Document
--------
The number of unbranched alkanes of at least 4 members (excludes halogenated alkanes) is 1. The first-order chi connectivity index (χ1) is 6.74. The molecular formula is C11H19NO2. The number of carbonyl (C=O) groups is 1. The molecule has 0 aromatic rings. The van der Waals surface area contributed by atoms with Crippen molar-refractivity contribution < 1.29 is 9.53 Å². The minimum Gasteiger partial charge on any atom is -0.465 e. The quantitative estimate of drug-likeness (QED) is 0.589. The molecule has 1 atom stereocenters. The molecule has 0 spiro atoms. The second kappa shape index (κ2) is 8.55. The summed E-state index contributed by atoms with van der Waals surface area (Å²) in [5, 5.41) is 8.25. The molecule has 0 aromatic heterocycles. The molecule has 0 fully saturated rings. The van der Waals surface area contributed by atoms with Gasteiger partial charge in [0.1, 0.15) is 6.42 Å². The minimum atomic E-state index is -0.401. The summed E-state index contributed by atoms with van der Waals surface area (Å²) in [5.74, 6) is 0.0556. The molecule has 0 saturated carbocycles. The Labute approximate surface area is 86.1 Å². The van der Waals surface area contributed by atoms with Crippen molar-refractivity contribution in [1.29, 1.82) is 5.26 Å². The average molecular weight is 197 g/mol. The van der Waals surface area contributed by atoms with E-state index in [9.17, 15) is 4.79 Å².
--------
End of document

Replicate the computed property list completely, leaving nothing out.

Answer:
The number of unbranched alkanes of at least 4 members (excludes halogenated alkanes) is 1. The first-order chi connectivity index (χ1) is 6.74. The molecular formula is C11H19NO2. The number of carbonyl (C=O) groups is 1. The molecule has 0 aromatic rings. The van der Waals surface area contributed by atoms with Crippen molar-refractivity contribution < 1.29 is 9.53 Å². The minimum Gasteiger partial charge on any atom is -0.465 e. The quantitative estimate of drug-likeness (QED) is 0.589. The molecule has 1 atom stereocenters. The molecule has 0 spiro atoms. The second kappa shape index (κ2) is 8.55. The summed E-state index contributed by atoms with van der Waals surface area (Å²) in [5, 5.41) is 8.25. The molecule has 0 aromatic heterocycles. The molecule has 0 fully saturated rings. The van der Waals surface area contributed by atoms with Gasteiger partial charge in [0.1, 0.15) is 6.42 Å². The minimum atomic E-state index is -0.401. The summed E-state index contributed by atoms with van der Waals surface area (Å²) in [5.74, 6) is 0.0556. The molecule has 0 saturated carbocycles. The Labute approximate surface area is 86.1 Å². The van der Waals surface area contributed by atoms with Crippen molar-refractivity contribution in [1.29, 1.82) is 5.26 Å². The average molecular weight is 197 g/mol. The van der Waals surface area contributed by atoms with E-state index in [9.17, 15) is 4.79 Å².